"You want to avoid the two extremes,'' Mr. Cohen said. "One extreme is setting unrealistically high standards, and, at the same time, you want to avoid the other end, which is continuing to set low expectations for these students so they are not challenged.''

There is also a fear that standards would have to be "watered down'' to accommodate special populations, Mr. Orland said.

"That's something that has to be kept in mind just as the needs of the disability group has to be kept in mind,'' he said.

Unintended Effects

The advocates for disabled and limited-English-proficient students say "watering down'' is definitely not what they have in mind.

"What we want to see is improvement across the quartiles,'' said James E. Ysseldyke, the director of the National Center on Educational Outcomes.

To achieve that end, Mr. Ysseldyke and others said, careful attention must be given to the implications of standards-setting efforts for some of the students who are most in need of extra help in school.

"Once you start creating standards, presumably you're doing it to hold somebody accountable for something,'' said Margaret McLaughlin, the director of the National Center for Policy Options at the University of Maryland.

"If you start testing kids and these tests in any way become public information, then pressure comes down on the schools to do well,'' she added.

Special educators and other advocates for the children potentially left behind say the added pressure of such "high stakes'' testing may prompt some school administrators, for example, to look for ways to prevent students who might not do well on the tests from taking them. Such moves, these advocates warn, could lead to the further isolation of such students from the rest of the school program.

"You're going to see attention move away from the whole notion of inclusion and integration for disabled children,'' Ms. McLaughlin said.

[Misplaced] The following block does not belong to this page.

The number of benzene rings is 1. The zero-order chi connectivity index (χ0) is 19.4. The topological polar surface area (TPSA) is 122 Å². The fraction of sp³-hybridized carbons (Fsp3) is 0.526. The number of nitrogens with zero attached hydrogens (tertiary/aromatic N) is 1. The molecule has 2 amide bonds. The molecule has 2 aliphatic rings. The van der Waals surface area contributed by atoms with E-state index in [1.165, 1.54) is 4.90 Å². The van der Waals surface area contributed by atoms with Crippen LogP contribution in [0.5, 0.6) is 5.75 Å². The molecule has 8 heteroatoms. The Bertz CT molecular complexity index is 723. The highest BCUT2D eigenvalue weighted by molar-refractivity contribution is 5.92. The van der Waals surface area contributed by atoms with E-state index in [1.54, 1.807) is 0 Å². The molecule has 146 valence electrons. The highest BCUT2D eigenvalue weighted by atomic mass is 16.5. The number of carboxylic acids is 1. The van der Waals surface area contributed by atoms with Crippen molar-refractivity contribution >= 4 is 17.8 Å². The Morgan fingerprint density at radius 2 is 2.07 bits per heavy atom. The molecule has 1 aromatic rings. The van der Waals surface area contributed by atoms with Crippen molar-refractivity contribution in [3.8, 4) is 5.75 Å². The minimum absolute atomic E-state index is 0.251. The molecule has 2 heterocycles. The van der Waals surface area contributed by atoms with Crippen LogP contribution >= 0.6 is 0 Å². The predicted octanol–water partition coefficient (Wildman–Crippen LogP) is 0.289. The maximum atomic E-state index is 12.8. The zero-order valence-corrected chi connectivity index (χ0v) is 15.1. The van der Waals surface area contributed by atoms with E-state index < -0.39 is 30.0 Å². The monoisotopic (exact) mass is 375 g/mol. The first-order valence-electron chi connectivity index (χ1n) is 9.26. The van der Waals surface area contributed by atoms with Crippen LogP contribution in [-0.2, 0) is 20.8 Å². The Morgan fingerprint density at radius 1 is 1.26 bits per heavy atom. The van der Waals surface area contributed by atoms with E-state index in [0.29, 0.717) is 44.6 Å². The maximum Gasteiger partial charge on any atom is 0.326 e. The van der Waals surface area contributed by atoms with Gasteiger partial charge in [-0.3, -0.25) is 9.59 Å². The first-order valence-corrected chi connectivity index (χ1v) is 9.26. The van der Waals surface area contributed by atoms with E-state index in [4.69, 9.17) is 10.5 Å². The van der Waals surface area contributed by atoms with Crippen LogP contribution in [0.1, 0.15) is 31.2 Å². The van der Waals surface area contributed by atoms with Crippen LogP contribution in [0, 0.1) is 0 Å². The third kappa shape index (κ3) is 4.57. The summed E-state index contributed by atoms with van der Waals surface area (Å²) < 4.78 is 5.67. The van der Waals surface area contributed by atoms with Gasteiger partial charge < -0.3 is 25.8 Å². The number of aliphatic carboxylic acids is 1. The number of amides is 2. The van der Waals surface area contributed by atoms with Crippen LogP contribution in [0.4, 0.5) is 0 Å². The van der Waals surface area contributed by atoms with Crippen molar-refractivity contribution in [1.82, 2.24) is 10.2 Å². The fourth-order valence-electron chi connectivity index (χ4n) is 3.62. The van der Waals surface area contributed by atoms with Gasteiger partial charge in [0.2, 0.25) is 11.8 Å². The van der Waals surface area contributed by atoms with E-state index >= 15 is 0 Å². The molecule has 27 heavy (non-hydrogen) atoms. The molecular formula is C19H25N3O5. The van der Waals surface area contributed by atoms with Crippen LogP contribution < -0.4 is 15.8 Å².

Some children may already have experienced exclusion as a result of high-stakes testing programs, some research evidence suggests.

Exclusion Rates Vary

A recent study of eight districts in New York State found, for example, that the number of students who were either retained in grade or were placed in special-education programs increased after the state began using school report cards to disclose individual schools' scores on a statewide 3rd-grade reading test. (See Education Week, Jan. 20, 1993.)

At the national level, Mr. Ysseldyke pointed out, some of the most prominent data-collection programs exclude 40 percent to 50 percent of disabled students.

Moreover, those exclusion rates vary widely among states--even when national testing programs provide clear guidelines on which students may be excluded.

For example, about 1 percent of students in a 1990 National Assessment of Educational Progress sample did not take the test because of their poor English skills. At the state level, however, the exclusion rates for limited-English-proficient students ranged from zero percent in West Virginia to 5 percent in California.

Some students clearly are not able to take an hourlong examination. At her school, for example, Ms. Collins said she has seen students taking part in Maryland's statewide testing program cover their testing booklets with drawings or put their heads on their desks.

Special Accommodations

The variation in test-exclusion rates among states and school districts suggests that many more students may be able to take such tests if given the opportunity, researchers and advocates for disabled and L.E.P. children say.